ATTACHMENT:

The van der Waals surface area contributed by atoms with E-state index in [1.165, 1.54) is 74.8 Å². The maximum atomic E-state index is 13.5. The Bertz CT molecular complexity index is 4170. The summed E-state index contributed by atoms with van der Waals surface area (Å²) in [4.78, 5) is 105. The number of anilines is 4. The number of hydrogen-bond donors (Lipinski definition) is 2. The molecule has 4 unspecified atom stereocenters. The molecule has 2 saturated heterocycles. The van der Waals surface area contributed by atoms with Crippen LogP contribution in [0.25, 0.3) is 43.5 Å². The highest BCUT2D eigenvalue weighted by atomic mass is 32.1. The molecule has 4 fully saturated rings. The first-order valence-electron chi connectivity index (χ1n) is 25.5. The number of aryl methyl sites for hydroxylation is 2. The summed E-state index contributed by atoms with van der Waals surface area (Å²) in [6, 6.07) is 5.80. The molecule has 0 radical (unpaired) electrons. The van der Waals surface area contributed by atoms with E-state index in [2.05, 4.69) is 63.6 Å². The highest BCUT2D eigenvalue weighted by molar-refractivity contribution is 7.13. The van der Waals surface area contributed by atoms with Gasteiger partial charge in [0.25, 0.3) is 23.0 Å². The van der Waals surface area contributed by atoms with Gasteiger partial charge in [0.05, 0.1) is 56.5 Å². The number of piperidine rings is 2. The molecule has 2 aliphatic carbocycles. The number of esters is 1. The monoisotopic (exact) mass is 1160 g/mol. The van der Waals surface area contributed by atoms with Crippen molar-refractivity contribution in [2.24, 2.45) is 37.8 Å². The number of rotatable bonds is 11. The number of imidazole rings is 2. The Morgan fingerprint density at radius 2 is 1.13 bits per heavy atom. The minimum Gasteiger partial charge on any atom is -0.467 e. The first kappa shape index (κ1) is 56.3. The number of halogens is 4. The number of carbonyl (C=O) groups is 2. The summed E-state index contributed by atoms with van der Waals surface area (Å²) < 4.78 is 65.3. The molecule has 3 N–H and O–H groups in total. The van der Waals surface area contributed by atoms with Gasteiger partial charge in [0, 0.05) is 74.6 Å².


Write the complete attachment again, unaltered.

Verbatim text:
The van der Waals surface area contributed by atoms with E-state index in [1.165, 1.54) is 74.8 Å². The maximum atomic E-state index is 13.5. The Bertz CT molecular complexity index is 4170. The summed E-state index contributed by atoms with van der Waals surface area (Å²) in [4.78, 5) is 105. The number of anilines is 4. The number of hydrogen-bond donors (Lipinski definition) is 2. The molecule has 4 unspecified atom stereocenters. The molecule has 2 saturated heterocycles. The van der Waals surface area contributed by atoms with Crippen LogP contribution in [0.25, 0.3) is 43.5 Å². The highest BCUT2D eigenvalue weighted by atomic mass is 32.1. The molecule has 4 fully saturated rings. The first-order valence-electron chi connectivity index (χ1n) is 25.5. The number of aryl methyl sites for hydroxylation is 2. The summed E-state index contributed by atoms with van der Waals surface area (Å²) in [6, 6.07) is 5.80. The molecule has 0 radical (unpaired) electrons. The van der Waals surface area contributed by atoms with E-state index in [2.05, 4.69) is 63.6 Å². The highest BCUT2D eigenvalue weighted by molar-refractivity contribution is 7.13. The van der Waals surface area contributed by atoms with Gasteiger partial charge in [0.25, 0.3) is 23.0 Å². The van der Waals surface area contributed by atoms with Gasteiger partial charge in [0.05, 0.1) is 56.5 Å². The number of piperidine rings is 2. The molecule has 2 aliphatic carbocycles. The number of esters is 1. The monoisotopic (exact) mass is 1160 g/mol. The van der Waals surface area contributed by atoms with Crippen molar-refractivity contribution in [2.24, 2.45) is 37.8 Å². The number of rotatable bonds is 11. The number of imidazole rings is 2. The Morgan fingerprint density at radius 2 is 1.13 bits per heavy atom. The minimum Gasteiger partial charge on any atom is -0.467 e. The first kappa shape index (κ1) is 56.3. The number of halogens is 4. The number of carbonyl (C=O) groups is 2. The summed E-state index contributed by atoms with van der Waals surface area (Å²) < 4.78 is 65.3. The molecule has 3 N–H and O–H groups in total. The van der Waals surface area contributed by atoms with Gasteiger partial charge in [0, 0.05) is 74.6 Å².